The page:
With that, I decided to show some love to the guys who will probably never make it for one reason or another. Sometimes it’s luck. It could be winning. Or it could just be media hype.
This is not a top 10 of players who’ve never made it. There are a few â€“ mostly young players, but even studs like Monta Ellis and Rudy Gay who’ve been around the block â€“ who easily have the potential to make an All-Star team or two (For example, I think eventually Ellis or Gay could break in to one or two midseason showcases. Therefore, I didn’t include them.). These are the guys I find that either 1) lack the high-end potential to break in 2) lack the big name or hype sometimes needed to drive a player into the showcase or 3) lack a situation that calls for them to not only put up big numbers, but more importantly to win.
These 10 guys are the NBA’s best current players I don’t believe will ever play in an All-Star Game.
10. Jason Terry
He’s in that Andre Miller career mode. Terry has forever been one of the leaders of one of the best organizations in basketball. He’s been Sixth Man of the Year. He’s made Finals-clinching shots and now even has a ring. But he’s never making an All-Star team. For his career, Terry puts up almost 16, three and five a night. Nothing about that stands out.
I really don’t think he cares either. It’s hard enough being a 6-2 scoring guard (ask Monta Ellis). Terry passed the “I’m going for mine” marker and into the “Nothing matters but winning” category a long time ago. Yet even now at 34, currently averaging 14.3 points and 3.9 assists, the JET sits just on the outskirts of the All-Star Game.
9. Luis Scola
Scola epitomizes the Rockets: hard-working, skilled but ultimately flawed. If the world only cared about one end of the court, Scola might be one of the best power forwards in the game. Instead, he’s a 16 and eight player who gets beasted nearly every night defensively. The Rockets are the worst defensive team in the entire league this season (108.1 defensive efficiency). A lot of that blame has to go to Scola.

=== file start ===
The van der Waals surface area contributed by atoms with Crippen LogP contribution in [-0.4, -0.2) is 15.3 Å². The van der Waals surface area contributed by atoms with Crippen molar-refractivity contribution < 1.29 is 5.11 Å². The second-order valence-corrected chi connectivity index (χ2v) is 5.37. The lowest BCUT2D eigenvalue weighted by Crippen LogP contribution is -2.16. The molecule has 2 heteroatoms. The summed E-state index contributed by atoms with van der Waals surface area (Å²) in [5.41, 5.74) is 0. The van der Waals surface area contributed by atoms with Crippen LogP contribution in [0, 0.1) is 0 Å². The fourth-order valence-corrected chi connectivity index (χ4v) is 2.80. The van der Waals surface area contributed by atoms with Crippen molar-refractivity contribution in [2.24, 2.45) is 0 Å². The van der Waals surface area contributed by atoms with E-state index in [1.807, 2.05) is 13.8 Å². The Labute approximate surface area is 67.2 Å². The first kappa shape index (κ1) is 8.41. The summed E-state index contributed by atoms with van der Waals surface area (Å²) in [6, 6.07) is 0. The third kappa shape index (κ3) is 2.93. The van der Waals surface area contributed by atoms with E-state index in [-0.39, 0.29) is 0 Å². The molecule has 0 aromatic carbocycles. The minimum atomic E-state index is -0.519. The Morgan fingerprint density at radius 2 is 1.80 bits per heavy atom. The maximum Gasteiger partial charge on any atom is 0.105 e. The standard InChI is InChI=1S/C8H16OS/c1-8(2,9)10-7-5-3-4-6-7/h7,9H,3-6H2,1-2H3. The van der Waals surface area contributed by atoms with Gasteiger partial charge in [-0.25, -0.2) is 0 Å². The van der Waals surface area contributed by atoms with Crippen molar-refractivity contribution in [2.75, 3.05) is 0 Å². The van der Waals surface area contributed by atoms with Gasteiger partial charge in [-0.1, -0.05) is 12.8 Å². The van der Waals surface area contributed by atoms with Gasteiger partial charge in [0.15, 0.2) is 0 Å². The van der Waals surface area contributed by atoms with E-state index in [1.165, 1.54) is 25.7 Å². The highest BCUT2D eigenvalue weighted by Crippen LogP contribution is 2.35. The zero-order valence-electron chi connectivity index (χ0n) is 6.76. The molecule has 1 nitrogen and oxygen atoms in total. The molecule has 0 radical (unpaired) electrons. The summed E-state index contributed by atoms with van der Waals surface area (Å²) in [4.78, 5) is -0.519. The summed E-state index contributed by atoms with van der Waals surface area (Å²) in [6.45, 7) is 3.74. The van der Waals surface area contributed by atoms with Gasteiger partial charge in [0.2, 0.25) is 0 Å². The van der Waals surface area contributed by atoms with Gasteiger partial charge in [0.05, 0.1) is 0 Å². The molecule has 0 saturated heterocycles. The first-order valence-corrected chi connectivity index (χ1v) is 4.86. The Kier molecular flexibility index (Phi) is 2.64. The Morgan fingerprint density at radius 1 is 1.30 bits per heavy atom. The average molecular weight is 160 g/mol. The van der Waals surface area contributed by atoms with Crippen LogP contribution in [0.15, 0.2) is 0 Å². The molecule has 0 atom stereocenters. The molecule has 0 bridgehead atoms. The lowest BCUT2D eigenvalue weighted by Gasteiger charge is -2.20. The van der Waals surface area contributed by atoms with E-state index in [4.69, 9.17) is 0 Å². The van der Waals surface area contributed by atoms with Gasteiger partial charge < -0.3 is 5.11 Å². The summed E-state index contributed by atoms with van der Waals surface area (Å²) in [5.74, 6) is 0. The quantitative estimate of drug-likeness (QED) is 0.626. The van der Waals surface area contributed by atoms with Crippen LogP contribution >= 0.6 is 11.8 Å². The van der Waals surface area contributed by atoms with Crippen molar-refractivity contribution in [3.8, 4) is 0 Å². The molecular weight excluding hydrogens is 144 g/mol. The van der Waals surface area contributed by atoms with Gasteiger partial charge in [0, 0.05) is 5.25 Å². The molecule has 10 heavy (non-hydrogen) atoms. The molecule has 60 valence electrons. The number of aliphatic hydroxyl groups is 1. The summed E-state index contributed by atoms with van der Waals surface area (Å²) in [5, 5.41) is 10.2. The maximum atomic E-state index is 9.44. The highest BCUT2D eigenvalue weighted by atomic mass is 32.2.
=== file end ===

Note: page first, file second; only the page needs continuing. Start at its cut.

Internationally, his awkward game turned him into a superstar. In the NBA, he’s maxed himself out at nearly 32 years old.
One final thought: to break into the All-Star Game as a power forward might be the single toughest spot. Nearly every team in the league has a four man who can give you 15 and eight on any given night. Scola has been solid for three or four consecutive years. But solid – on an average team – won’t get you far enough.
8. Marcin Gortat
One of my favorite young players in the league if only for his terrible Jumpman tattoo and the fact that he’s on my fantasy team. I respect his game enough that I almost didn’t take a Ginobili/Gortat swap my boy offered me just before the season started (Doesn’t he feel stupid now that he took down the trade offer before I could move on it? Manu’s out for a while.).
In the desert mess that is the Phoenix Suns, Gortat started the year off with a broken digit and a few pathetic lines. The Polish Hammer had averaged 13 and nine during his stint last season in Phoenix and was expected to make another jump. As it is, Gortat’s overcoming that atrocious start to lead the NBA in shooting (63 percent) while averaging 12 and seven a night. As probably the second-best player on Phoenix’s roster, those numbers should keep going up.
Gortat is like Tyson Chandler without the hype (almost necessary to make an All-Star Game when you’re on the edge). Chandler defends a little better. Gortat finishes a little better. But the difference came last season when the narrative was Chandler turned the Mavs from ashy to classy on the defensive end. He might not be having the same impact in New York, but that label will stick with him. All Gortat ever had was the dude with the ugly tattoo who backed up Dwight Howard.